A few months later, without so much as an audition, she landed the gig.

Keaton didn’t know it at the time, but she had an important ace in the hole: Pelletier. “Can you believe this?!” Pelletier thought to herself when she learned that Hamilton’s granddaughter was an actor and, moreover, that she wanted to narrate “Northeaster.” “My god, the granddaughter of one of the supporting characters, unforgettable characters, in the book?! What an opportunity for the book. And just what a nice thing to do to honor the grandmother.”

Dr. Virginia Hamilton first appears in “Northeaster” a few pages in – in two sentences about when she expects the Tardiff baby to enter the world. For most of the book, she appears only briefly and sporadically. But about two-thirds of the way through, Pelletier devotes several pages to the seriously impressive Hamilton, a graduate of Cornell University Medical College at a time when just 6 percent of doctors in the United States were women.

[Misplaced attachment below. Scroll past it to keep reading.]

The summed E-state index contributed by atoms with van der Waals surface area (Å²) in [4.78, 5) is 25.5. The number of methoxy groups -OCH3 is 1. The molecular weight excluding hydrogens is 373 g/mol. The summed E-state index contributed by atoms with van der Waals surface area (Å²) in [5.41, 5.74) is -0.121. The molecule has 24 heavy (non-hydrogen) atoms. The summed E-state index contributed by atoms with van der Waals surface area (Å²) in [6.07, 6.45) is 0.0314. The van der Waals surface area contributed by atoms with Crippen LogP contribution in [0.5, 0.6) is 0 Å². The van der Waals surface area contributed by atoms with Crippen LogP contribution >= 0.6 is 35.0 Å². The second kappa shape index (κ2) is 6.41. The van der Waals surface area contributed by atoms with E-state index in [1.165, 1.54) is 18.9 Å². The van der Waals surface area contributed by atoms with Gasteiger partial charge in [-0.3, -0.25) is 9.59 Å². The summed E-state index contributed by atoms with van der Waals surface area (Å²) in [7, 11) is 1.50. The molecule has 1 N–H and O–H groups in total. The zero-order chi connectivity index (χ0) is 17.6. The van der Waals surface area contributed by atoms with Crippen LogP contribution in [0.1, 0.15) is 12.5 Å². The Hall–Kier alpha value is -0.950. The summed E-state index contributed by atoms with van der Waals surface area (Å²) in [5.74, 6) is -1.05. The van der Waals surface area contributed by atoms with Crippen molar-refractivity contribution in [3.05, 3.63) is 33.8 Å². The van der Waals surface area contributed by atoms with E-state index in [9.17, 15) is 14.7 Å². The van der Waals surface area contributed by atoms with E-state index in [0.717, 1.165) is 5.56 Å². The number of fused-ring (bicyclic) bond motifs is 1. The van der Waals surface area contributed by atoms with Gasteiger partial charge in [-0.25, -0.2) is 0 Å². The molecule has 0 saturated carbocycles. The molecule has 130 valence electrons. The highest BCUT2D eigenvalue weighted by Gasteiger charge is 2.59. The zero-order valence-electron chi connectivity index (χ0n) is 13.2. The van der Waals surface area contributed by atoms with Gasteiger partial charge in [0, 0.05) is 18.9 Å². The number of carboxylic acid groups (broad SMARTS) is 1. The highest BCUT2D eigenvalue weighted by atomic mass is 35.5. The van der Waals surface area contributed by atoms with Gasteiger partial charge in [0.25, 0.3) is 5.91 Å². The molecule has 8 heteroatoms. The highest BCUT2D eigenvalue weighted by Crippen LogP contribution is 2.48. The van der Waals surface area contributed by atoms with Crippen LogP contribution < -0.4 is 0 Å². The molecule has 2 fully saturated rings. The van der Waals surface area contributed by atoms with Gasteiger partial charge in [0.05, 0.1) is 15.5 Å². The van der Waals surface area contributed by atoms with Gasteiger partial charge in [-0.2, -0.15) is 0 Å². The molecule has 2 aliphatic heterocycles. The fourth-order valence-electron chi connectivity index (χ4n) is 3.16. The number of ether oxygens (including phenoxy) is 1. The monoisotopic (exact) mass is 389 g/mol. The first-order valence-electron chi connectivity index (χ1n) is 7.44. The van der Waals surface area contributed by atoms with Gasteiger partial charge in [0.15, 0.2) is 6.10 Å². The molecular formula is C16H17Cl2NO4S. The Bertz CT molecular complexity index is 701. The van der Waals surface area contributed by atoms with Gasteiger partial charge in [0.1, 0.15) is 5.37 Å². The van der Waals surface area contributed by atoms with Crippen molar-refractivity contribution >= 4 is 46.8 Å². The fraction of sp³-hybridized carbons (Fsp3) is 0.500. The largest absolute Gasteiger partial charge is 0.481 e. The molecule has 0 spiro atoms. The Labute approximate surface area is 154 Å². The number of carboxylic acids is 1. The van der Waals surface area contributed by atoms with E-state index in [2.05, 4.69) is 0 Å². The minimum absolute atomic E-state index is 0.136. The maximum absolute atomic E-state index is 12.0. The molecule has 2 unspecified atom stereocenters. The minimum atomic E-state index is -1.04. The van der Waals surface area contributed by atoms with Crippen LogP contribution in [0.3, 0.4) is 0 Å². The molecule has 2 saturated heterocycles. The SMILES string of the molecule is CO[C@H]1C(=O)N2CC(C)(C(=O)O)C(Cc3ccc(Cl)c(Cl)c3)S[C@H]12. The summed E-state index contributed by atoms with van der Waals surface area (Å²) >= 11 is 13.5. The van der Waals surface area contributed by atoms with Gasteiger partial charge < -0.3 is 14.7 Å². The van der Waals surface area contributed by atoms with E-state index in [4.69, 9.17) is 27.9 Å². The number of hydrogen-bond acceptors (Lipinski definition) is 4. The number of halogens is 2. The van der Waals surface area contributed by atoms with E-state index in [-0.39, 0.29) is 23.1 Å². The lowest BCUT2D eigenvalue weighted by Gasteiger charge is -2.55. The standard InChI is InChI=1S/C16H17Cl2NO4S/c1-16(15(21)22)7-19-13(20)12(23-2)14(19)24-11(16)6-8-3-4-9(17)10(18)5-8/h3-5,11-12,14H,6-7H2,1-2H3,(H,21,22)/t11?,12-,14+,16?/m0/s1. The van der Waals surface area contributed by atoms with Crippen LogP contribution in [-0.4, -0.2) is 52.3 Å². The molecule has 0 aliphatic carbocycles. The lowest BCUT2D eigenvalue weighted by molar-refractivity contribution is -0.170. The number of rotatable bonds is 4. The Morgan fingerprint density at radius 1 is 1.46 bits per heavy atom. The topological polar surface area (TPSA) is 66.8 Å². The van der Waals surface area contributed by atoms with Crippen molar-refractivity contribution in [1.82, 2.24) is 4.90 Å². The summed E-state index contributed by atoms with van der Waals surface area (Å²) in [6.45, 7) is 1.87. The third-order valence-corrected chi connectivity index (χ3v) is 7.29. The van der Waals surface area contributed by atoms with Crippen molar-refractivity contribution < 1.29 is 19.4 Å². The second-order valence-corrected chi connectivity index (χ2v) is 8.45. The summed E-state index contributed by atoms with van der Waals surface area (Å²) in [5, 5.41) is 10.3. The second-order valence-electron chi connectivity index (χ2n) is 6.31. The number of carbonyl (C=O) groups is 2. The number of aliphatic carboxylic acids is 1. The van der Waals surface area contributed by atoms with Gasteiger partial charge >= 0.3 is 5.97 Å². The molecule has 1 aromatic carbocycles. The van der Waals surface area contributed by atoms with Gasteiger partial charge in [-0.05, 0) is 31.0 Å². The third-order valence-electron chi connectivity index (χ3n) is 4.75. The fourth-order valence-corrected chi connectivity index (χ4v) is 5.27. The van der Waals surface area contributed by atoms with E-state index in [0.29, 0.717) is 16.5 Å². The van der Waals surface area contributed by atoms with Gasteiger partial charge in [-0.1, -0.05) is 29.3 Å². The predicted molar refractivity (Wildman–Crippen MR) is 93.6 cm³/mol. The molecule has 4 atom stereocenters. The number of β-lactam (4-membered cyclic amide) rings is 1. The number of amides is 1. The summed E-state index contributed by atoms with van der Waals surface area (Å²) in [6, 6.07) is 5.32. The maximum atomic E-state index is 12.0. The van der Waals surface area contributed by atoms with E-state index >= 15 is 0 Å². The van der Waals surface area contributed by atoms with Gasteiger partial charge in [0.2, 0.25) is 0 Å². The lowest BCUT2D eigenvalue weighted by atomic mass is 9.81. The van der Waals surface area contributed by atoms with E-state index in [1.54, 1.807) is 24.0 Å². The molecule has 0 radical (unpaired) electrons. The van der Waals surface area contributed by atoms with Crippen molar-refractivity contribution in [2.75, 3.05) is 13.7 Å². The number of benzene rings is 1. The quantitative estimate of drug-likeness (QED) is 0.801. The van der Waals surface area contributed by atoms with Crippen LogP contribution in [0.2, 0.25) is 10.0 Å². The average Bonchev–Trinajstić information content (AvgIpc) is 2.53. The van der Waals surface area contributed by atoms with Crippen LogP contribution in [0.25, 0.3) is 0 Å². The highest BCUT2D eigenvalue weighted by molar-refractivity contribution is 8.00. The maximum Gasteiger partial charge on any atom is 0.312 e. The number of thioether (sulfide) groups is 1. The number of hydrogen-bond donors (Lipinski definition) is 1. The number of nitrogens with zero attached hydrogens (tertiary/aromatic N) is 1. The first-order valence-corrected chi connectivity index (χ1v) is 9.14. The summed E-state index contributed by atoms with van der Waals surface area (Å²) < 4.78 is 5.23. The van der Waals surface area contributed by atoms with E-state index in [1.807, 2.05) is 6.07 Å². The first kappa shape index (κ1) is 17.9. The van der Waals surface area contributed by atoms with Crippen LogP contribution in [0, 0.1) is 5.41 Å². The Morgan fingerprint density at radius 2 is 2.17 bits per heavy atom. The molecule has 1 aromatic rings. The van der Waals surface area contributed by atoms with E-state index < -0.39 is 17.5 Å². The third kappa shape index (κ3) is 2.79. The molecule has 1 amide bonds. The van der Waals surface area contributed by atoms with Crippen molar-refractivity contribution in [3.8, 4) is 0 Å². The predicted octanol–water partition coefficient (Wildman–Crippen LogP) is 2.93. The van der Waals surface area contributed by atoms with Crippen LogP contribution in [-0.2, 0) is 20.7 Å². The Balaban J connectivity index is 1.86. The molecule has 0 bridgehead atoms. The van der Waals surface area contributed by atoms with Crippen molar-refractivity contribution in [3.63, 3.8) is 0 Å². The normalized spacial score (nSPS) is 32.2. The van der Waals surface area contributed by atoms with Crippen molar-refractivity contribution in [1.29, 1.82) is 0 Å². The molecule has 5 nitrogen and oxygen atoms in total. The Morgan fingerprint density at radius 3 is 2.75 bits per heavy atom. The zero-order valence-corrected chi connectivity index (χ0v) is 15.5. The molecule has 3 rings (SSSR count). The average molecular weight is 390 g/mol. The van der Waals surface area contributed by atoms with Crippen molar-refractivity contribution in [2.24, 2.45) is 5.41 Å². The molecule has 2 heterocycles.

According to Pelletier’s account, Hamilton grew up in Kentucky, a daughter of privilege. She came to Maine with her husband, Boyd Bailey, when he took a job with the state as an assistant attorney general. She established a medical practice in Bath (while raising two children), and, unusually for the time, she practiced under her maiden name. (Newspaper accounts in the 1950s refer to her sometimes as Dr. Virginia Hamilton and sometimes as Mrs. Boyd Bailey.)

Pelletier has an eye for the telling detail: She describes Hamilton’s desk (which once belonged to Kentucky statesman Henry Clay), her wedding outfit (its British designer is mentioned by the fictional Countess of Grantham Cora Crawley in an episode of “Downton Abbey”), her smoking habit, her sometimes peculiar fashion sense and, “most importantly,” her patients’ respect for her – “they trusted her to deliver their babies,” Pelletier writes. Hamilton delivered “a ton of babies,” Pelletier wrote in an email.